Consisting of four separate parts, my process incorporated both quantitative and qualitative data collection. Given the time to complete (3 weeks), I recruited three graduate students to help expedite this process.
The first step was a review of the current information architecture, site usability, general content, and the site analytics.
- The targeted audience is unclear; much of the content is irrelevant to the target demographic (students).
- Hierarchies are too deep, reducing the efficiency of clicks.
- Content is too verbose and/or obsolete.
- Sessions are swift w/ lots of drop-offs
- 75% of sessions originate from organic search
- 3 pages account for 90% of all visitation: Buildings, Maintenance & Contracts
Read the Competition
Next, I looked at top-rated higher education institutes to see how their housing departments structured their content.
The institutes I reviewed included Harvard, Berkeley, MIT, Stanford, Princeton, Dartmouth, Univ. Chicago, Georgia State, Emory, UGA and others.
- User experience is targeted specifically towards students
- Shortcuts to housing applications
- Clear delineation in content between current & prospective residents
Student & Parent Surveys
A survey was conducted at Georgia Tech to measure user satisfaction, impression, awareness and gather opinions on the department's current site. The majority of questions were answered on a 5-point scale followed by several open-ended questions at the end.
- 45% Undergrads, 35% Graduates, 20% Parents/Family
- Average satisfaction 3/5 (5 being excellent)
- Buildings & Rates are the most sought after pages
- Too convoluted, copy is too long, too much redundancy
- Everything feels dated
- Pictures are poor quality
- Too many options
- Rates and rooms cannot be viewed on the same page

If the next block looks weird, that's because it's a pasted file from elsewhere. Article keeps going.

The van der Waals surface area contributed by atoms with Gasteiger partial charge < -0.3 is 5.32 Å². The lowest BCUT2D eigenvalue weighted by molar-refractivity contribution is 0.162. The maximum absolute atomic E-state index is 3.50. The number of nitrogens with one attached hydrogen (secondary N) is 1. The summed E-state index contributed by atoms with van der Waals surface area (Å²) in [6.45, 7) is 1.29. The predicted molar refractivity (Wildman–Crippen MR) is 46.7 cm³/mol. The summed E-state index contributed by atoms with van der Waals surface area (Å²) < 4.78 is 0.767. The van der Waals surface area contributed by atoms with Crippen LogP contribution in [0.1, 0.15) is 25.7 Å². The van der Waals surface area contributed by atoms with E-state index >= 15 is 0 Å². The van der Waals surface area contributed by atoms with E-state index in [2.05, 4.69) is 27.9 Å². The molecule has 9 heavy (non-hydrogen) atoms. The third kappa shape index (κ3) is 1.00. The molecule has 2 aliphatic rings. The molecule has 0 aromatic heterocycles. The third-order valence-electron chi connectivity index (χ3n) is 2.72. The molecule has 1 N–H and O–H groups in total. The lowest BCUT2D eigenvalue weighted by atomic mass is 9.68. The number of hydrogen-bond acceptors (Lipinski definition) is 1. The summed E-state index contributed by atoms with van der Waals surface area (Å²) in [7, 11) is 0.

- Notifications on homepage of police activity & closures
- filtering options
- Roommate pairing process explained in more detail
Best described as a task based usability inspection method, cognitive walkthroughs were the final part of the case study. After seeing preliminary findings from steps 1 through 3, the Housing department provided incentives for those willing to participate in the final step.
Five participants performed a specific set of tasks on the current site and were asked to "think aloud" as they executed each one. Of the five: three were students, one a parent, and the last a rising freshman. Each session lasted about an hour.
- Maintenance requests difficult to find
- Users gloss over detailed information
- No users read the carousel (slideshow)
- All students initiated their task by searching via Google
After compiling the findings from the research, I presented my recommendations to the department's executive board. Knowing there would likely be some opposition, I made sure the necessary data was readily available to support each suggestion.
The most precipitous recommendations:
- Separating the interdepartmental content entirely from the student/resident information; resulting in a different website & URL altogether
- Consolidation & removal of obsolete content, resulting in a 45% reduction in total pages.
- Content structure based on student life-cycle: Prospective, Moving-In, Current Resident, Moving-Out.
- Drastic reduction in the amount of copy, requiring the department to solicit the help of a professional copywriter.
Starting November 2016, the Department of Housing will be developing its new websites based on my findings and exact recommendations. My team and I will be spearheading all development. By supplying the client with substantiating evidence, their decision to execute my plan came was quite easily.